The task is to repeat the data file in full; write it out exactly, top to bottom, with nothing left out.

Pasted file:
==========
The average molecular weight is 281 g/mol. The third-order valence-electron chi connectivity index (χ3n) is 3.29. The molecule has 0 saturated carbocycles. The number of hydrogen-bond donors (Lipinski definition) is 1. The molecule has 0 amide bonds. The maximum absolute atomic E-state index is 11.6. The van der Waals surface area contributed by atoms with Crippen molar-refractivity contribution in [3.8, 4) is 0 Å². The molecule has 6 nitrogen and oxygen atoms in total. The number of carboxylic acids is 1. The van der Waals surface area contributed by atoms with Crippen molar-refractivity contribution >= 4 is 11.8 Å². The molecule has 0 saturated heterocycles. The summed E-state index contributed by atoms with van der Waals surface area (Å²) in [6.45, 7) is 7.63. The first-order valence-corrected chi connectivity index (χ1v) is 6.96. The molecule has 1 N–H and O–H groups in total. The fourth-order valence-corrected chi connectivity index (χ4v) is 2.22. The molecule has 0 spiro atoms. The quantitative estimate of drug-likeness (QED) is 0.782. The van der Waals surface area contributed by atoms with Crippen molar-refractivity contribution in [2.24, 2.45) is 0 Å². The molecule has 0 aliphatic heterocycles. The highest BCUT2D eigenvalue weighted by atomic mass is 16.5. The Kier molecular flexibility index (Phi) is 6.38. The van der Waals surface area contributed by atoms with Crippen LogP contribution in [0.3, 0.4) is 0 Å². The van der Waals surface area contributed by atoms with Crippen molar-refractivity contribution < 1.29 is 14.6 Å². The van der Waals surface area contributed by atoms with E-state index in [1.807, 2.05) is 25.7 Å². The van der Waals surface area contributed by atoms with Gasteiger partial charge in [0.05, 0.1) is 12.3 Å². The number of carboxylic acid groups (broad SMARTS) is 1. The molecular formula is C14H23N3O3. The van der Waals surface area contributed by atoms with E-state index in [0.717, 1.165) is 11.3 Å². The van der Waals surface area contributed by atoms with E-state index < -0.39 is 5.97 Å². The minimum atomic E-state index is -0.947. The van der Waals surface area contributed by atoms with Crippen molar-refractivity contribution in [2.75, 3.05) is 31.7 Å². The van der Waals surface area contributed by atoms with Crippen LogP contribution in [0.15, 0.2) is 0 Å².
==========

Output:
The average molecular weight is 281 g/mol. The third-order valence-electron chi connectivity index (χ3n) is 3.29. The molecule has 0 saturated carbocycles. The number of hydrogen-bond donors (Lipinski definition) is 1. The molecule has 0 amide bonds. The maximum absolute atomic E-state index is 11.6. The van der Waals surface area contributed by atoms with Crippen molar-refractivity contribution in [3.8, 4) is 0 Å². The molecule has 6 nitrogen and oxygen atoms in total. The number of carboxylic acids is 1. The van der Waals surface area contributed by atoms with Crippen molar-refractivity contribution >= 4 is 11.8 Å². The molecule has 0 saturated heterocycles. The summed E-state index contributed by atoms with van der Waals surface area (Å²) in [6.45, 7) is 7.63. The first-order valence-corrected chi connectivity index (χ1v) is 6.96. The molecule has 1 N–H and O–H groups in total. The fourth-order valence-corrected chi connectivity index (χ4v) is 2.22. The molecule has 0 spiro atoms. The quantitative estimate of drug-likeness (QED) is 0.782. The van der Waals surface area contributed by atoms with Crippen molar-refractivity contribution in [2.24, 2.45) is 0 Å². The molecule has 0 aliphatic heterocycles. The highest BCUT2D eigenvalue weighted by atomic mass is 16.5. The Kier molecular flexibility index (Phi) is 6.38. The van der Waals surface area contributed by atoms with Crippen LogP contribution in [0.3, 0.4) is 0 Å². The van der Waals surface area contributed by atoms with Crippen molar-refractivity contribution < 1.29 is 14.6 Å². The van der Waals surface area contributed by atoms with E-state index in [1.807, 2.05) is 25.7 Å². The van der Waals surface area contributed by atoms with Gasteiger partial charge in [0.05, 0.1) is 12.3 Å². The number of carboxylic acid groups (broad SMARTS) is 1. The molecular formula is C14H23N3O3. The van der Waals surface area contributed by atoms with E-state index in [0.717, 1.165) is 11.3 Å². The van der Waals surface area contributed by atoms with E-state index < -0.39 is 5.97 Å². The minimum atomic E-state index is -0.947. The van der Waals surface area contributed by atoms with Crippen molar-refractivity contribution in [2.75, 3.05) is 31.7 Å². The van der Waals surface area contributed by atoms with Crippen LogP contribution in [0.15, 0.2) is 0 Å².